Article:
THE ART OF
THE STORY OF A
CULT MOD-SOUL BAND
Album Review of:
‘ART GALLERY’ by
(1966, Decca LK 4830,
CD 2,000, Repertoire REP5134)
‘I’m so happy to be here today,
and for all of you
that are searching
for the answer to your problem in life,
if you’re ready right now,
we are going to solve it…
and this is all you’ve got to do…’
(The Artwoods “Keep Lookin’”)
Yes, to get the obvious out of the way first, Art Wood was the older brother of Ronnie – who’s made a forty-year career out of being the New Boy in the Rolling Stones. In fact, while young Ronnie was playing in a sixties beat-group called the Birds, scoring a single near-hit with “Leavin’ Here” (UK no.45), and grabbing press-inches by litigating against the American Byrds for allegedly sticky-fingering their name, brother Art was leading the Artwoods, a highly-rated Mod-Soul R&B group who climbed to no.35 on the chart with their single “I Take What I Want”, made waves with their EP ‘Jazz In Jeans’, and recorded a now very-collectible LP called ‘Art Gallery’
. The group ran from, roughly, 1963 to 1967 and, like John Mayall’s Bluesbreakers, achieved a second layer of celebrity due to the subsequent success of its sides-men. Mighty drummer Keef Hartley recorded a series of classic albums through the seventies. And tyro-keyboardist Jon Lord reached even greater heights as a central component of Deep Purple.
But first, Arthur Wood was born 7 July 1937, in West Drayton, Middlesex, the oldest of three brothers born to Lizzie and tug-boat skipper Arthur. Like Garfunkel he found the full given name he’d inherited from his ‘water gipsy’ father, old-fashioned and somewhat uncool, but by abbreviating it to ‘Art’ it suddenly subsumed imagery of a totally different and more elevated kind. As Art Wood, at age fourteen in 1950, he went through the art-school ‘Beatnik’-era thing at Ealing, developing a useful knack at graphic design, typography and fine art, before being called-up, doing his compulsory National Service stint as Private 23267647 in the army at Devizes, Wiltshire in 1955. He graduated into skiffle until – with demob, he hightailed for London to form his first R&B group the Art Woods Combo, with a repertoire based around Fats Domino and the Chess catalogue, Chuck Berry and Chicago Blues, playing interval gigs at the Uxbridge ‘Regal’ cinema between films. As 1962 picked up its pace he stood in as one of a pool of vocalists contributing to the pioneering protean Alexis Korner’s Blues Incorporated (with Cyril Davies and Charlie Watts) at the legendary Marquee Club, which in itself invested his name a certain authenticity.
With the die cast, in a 1963 line-up remix he ‘amalgamated’ with guitarist Derek Griffiths and Jon Lord (on Lowrey organ) from Red Bludd’s Bluesicians. Born in Leicester on 9th June 1941, Lord had been educated at Leicester’s Wyggeston Grammer School For Boys, and took piano lessons between the ages of nine and seventeen. He graduated to the Central School of Speech And Drama at London’s Swiss Cottage (of Al Stewart’s “Swiss Cottage Maneuvers” fame!), where his keyboard skills saw him involved with the Bill Ashton Combo, a six-piece modern jazz unit. ‘I left drama college but never got any work as an actor because I didn’t want to leave London’ he recalled, ‘for two years I did virtually nothing, until I joined Red Bludd’s Bluesicians, an experimental blues group’ alongside Derek. Next, Art recruited bass-player Malcolm Pool from the Roadrunners, replacing an injured Don ‘Red Bludd’ Wilson, and finally added Keef (replacing Reg Dunnage) via a small-ad in ‘Melody Maker’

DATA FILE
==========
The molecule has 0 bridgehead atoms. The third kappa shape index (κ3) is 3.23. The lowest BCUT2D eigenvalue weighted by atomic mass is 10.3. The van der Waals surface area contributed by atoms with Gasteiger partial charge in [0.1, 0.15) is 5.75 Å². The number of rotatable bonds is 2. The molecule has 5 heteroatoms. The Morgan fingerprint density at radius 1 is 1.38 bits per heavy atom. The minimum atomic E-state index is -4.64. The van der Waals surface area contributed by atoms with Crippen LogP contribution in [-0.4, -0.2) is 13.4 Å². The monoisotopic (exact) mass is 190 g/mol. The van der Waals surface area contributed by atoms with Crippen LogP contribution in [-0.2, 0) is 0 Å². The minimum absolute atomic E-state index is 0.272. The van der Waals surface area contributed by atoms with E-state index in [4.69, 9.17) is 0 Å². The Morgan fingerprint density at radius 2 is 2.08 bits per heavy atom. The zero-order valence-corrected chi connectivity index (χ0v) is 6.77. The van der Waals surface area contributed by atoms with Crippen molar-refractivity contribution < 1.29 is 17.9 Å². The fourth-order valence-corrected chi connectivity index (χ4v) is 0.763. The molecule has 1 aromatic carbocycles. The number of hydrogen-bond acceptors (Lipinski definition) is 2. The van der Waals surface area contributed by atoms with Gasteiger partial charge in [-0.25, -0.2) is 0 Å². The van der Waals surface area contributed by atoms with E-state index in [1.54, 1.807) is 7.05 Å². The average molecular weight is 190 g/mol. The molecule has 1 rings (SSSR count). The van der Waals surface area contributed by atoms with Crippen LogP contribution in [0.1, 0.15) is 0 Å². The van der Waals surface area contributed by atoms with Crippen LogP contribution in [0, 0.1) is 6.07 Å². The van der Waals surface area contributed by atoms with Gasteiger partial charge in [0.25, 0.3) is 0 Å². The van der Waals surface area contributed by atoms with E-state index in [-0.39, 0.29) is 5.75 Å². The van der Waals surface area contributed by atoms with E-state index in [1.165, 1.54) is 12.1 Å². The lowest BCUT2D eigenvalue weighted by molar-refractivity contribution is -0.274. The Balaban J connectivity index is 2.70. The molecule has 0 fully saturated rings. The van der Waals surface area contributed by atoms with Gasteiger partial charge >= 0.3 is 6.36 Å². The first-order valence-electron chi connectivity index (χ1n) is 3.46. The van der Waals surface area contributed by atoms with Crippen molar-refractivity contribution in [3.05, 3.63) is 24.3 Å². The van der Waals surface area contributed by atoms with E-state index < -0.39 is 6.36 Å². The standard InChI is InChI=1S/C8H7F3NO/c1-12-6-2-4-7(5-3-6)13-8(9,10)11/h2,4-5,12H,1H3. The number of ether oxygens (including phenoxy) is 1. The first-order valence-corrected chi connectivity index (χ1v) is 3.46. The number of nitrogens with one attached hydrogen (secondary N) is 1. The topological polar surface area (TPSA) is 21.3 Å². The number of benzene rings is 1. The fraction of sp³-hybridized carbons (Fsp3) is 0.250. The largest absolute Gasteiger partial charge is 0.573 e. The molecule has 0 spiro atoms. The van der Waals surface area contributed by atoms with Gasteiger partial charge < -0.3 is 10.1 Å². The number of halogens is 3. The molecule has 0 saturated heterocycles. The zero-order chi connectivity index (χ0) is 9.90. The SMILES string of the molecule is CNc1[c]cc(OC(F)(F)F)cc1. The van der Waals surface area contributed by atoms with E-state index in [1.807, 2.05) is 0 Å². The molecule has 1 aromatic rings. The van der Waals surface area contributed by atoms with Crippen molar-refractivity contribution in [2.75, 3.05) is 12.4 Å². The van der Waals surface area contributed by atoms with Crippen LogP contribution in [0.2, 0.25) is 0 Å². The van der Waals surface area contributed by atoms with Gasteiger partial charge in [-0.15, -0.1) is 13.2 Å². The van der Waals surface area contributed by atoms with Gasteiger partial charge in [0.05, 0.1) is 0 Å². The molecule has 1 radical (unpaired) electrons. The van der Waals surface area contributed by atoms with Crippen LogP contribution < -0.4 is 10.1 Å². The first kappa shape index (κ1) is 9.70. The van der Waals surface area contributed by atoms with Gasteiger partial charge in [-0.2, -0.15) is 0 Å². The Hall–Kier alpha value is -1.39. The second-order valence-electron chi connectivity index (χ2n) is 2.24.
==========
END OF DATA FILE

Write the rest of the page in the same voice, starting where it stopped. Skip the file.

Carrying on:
. Keef was a survivor of early Beatlemania days, starting his career by replacing Ringo Starr in Merseybeat stalwarts Rory Storm & The Hurricanes, then occupying the drum-chair for Freddie Starr & The Midnighters. Art had booked the Marquee for auditions, but Keef the only drummer to turn up, while coincidentally – in a different part of the same club, the Yardbirds were auditioning a nervous Jeff Beck as a replacement for Eric Clapton! Young Ronnie watched from the sidelines as Art offered the ‘very spotty’ guitarist words of encouragement. Some years later Ronnie would become part of the Jeff Beck Group.
Collectively the reshuffled line-up become the New Art Woods Combo. To start out with, as Art was by now married to Doreen, for convenience Keef crashed over with Art’s mother-in-law – occupying Doreen’s former room, while Jon Lord moved into the Wood family’s boxroom in West Drayton – at £4-a-week all-in. Art’s Mum ‘was lovely. She treated me like a second son. But I was so hard-up I had to think twice about going into London on the tube. I couldn’t always afford the fare.’ Yet from such beginnings the group would evolve into one of the most respected and underrated Blues groups of its time.
Jon Lord made his professional debut as a musician with the Art Woods Combo at the ‘Railway Arms’, Fratton near Portsmouth. From there, the formidable five-piece went on to play all the most influential venues, from ‘Eel Pie Island’ to ‘Klooks Kleek’ in Hampstead, from the ‘Ad-Lib’ and the ‘Cromwellian’ to a residency at the ‘100 Club’, with their fluent takes on American covers. Art indulgently took younger brother Ronnie around gigs at the Harrow ‘Railway Tavern’ – where manager Kit Lambert had first seen the Who, and the legendary Richmond ‘Crawdaddy’ Club. Rhythm-&-Blues formed a vital ‘underground’ movement. The fanaticism that had created the sustained environment for – and launched, the embryonic Rolling Stones, Yardbirds, Manfred Mann and John Mayall was then fermenting more powerfully, with greater national interest than ever before. From clubs like the famous ‘Marquee’ all the way to the back rooms of regional Pubs, Howlin’ Wolf chords jostle comfortably with Lightnin’ Slim riffs, while devotees of Charlie Parker or Zoot Sims found the atmosphere loose enough to infuse their own styles into the creative flux.